Has anyone used a muscle relaxant on a horse prior to having the chiro work on horse? My horse has a sore back (vet thinks she probably tweaked it somehow). The chiro worked on her yesterday but noted that she was pretty stiff and was difficult to get her to "release". Just wondering if a muscle relaxant just for the chiro session would be helpful. Thanks in advance for any wisdom on the topic.
Spelling correction "chiropractor." The vet recommended this chiropractor because she incorporates massage into her work. In fact it seemed that she really does more muscle work than chiro when she works on my horse. Meanwhile I have been doing some massage myself. My horse seems to have two "knots" toward the rear of the back on both sides. I have been using absorbine or sore no more and do the whole back/upper rump. I am also thinking of using heat. Unfortunately we don't have hot water but I have a heat pack that might work it would cover the bad spots. Also doing hand walking- went out for 30 minutes yesterday. I am willing to try whatever might help her including acupuncture but money is a concern. Just so frustrating to have her out of commission and not back to her normal happy self.
My vet, who is also a chiropractor, prescribed Robaxin before (I believe a week) and during my horse's chiro treatments. You just need to be comfortable giving IV shots. It was a while ago but I think he had 4 or 5 treatments once a week.
I have ordered several books (which are on the way) about massage. Today she got a nice long walk with a buddy (ponied). I let her roll in the sand afterwards. Then I used a hot pack and sore no more. Unfortunately she is still tight and sore. I am going to talk with my vet about using a muscle relaxant. Just want her to feel better. Wondering too how long this will take to resolve. I'm located in CA, central coast.
This has done wonders for my horse andI treat him with a combination of acc and chiro. The accupuncture before helps the chiro go smoother.
But I also have over time learned how to work on him. I love to use my thumbs up backs on the rump to make him roll his back up to his withers . I do other stuff too.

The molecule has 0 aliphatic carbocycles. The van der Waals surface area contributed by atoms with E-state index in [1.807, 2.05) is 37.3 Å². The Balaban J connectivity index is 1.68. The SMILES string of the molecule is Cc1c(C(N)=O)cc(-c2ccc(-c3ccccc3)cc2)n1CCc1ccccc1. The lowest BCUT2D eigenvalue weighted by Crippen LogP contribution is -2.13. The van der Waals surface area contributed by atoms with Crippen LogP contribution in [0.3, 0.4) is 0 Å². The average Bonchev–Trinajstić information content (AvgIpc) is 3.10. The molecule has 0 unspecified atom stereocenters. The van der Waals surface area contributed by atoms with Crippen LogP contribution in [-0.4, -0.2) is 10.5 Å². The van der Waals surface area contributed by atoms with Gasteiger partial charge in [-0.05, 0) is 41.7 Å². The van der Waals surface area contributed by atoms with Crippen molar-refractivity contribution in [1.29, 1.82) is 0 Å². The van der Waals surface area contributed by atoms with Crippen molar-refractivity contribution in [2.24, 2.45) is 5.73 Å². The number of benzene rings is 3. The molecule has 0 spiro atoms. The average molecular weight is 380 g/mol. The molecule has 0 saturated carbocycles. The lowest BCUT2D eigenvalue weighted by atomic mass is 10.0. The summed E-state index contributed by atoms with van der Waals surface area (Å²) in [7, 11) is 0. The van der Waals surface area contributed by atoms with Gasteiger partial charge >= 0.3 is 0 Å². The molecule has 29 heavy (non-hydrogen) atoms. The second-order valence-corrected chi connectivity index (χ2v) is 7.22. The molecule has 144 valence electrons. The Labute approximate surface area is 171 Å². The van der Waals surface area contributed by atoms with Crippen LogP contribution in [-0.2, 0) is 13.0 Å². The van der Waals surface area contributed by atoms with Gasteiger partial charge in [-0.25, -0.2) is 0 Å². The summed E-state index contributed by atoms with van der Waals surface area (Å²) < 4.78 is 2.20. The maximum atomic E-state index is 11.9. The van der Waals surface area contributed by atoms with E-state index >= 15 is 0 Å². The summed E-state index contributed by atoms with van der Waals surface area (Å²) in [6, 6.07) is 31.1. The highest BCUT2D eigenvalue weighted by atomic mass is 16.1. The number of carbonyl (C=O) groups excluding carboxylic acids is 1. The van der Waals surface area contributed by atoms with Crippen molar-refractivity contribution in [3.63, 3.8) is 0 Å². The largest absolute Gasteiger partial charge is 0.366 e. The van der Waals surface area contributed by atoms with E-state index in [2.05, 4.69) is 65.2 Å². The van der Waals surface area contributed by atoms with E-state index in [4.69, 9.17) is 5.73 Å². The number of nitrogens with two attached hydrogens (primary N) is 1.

Also check to see if anyone does Magna wave Therapy. This is incredible for their back and all I do when I compete in Florida.
Check the listings us veterinary acupuncturists AVAA AVCA chiros, and holistic vets, AHVA; I may have some of those letters switched around, but, I think you get the idea; We have two excellent vets in this area; I'm sure you could contact one of them for a referral if need be; pm me if you need contact info
Thanks for the responses- I really appreciate everyones input. I talked with my vet and she would like to try mesotherapy which is supposed to loosen things up. I guess that would be followed by the chiro. The chiro and vet will also be communicating about how to proceed. I have major medical on this horse but don't have my policy handy at the moment. I am hoping these expenses will be covered after my deductible.
Update. Vet came out today. It was obvious that Angel's back is still sore. Vet tranquilized her and then did several IM injections on both sides of her back using coritsone and something else (started with an S). Supposed to be on stall rest and bute for 5 days. Then re-evaluate. My insurance does not cover acupuncture, chiro, mesotherapy, or massage : ( Hoping it will cover the cortisone injections. Looks like she is going to be out of commission for awhile. Poor baby.
I would highly recommend having a massage therapist (who specializes in myofascial release) work on your horse before the next chrio visit.
I know for myself that I don't ever like to have an adjustment without a massage first. (I am really tight and sore most of the time...maybe like your horse )
I know some folks up that way if you need a recommendation.
here's to that. my horse has had far more success with myfascial release - we swear by jan and tamara - than any amount of chiropractic. every horse and issue is different but if you really feel that for your horse the problem is in the soft tissue that's the thing to address.